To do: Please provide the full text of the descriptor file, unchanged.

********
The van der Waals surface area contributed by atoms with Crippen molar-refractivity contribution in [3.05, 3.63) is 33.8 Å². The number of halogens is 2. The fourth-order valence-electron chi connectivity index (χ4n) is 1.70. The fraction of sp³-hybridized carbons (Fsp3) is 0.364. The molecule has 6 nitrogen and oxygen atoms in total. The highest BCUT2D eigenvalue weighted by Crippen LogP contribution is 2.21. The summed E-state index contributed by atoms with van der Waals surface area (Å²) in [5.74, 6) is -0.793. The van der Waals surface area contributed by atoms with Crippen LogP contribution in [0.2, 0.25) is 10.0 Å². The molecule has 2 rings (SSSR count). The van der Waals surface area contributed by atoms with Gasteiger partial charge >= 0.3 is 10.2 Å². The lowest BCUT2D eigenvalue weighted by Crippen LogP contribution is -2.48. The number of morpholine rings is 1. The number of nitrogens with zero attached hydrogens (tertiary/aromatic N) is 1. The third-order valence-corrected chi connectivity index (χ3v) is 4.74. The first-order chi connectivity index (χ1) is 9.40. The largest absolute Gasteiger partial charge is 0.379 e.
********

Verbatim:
The van der Waals surface area contributed by atoms with Crippen molar-refractivity contribution in [3.05, 3.63) is 33.8 Å². The number of halogens is 2. The fourth-order valence-electron chi connectivity index (χ4n) is 1.70. The fraction of sp³-hybridized carbons (Fsp3) is 0.364. The molecule has 6 nitrogen and oxygen atoms in total. The highest BCUT2D eigenvalue weighted by Crippen LogP contribution is 2.21. The summed E-state index contributed by atoms with van der Waals surface area (Å²) in [5.74, 6) is -0.793. The van der Waals surface area contributed by atoms with Crippen LogP contribution in [0.2, 0.25) is 10.0 Å². The molecule has 2 rings (SSSR count). The van der Waals surface area contributed by atoms with Gasteiger partial charge >= 0.3 is 10.2 Å². The lowest BCUT2D eigenvalue weighted by Crippen LogP contribution is -2.48. The number of morpholine rings is 1. The number of nitrogens with zero attached hydrogens (tertiary/aromatic N) is 1. The third-order valence-corrected chi connectivity index (χ3v) is 4.74. The first-order chi connectivity index (χ1) is 9.40. The largest absolute Gasteiger partial charge is 0.379 e.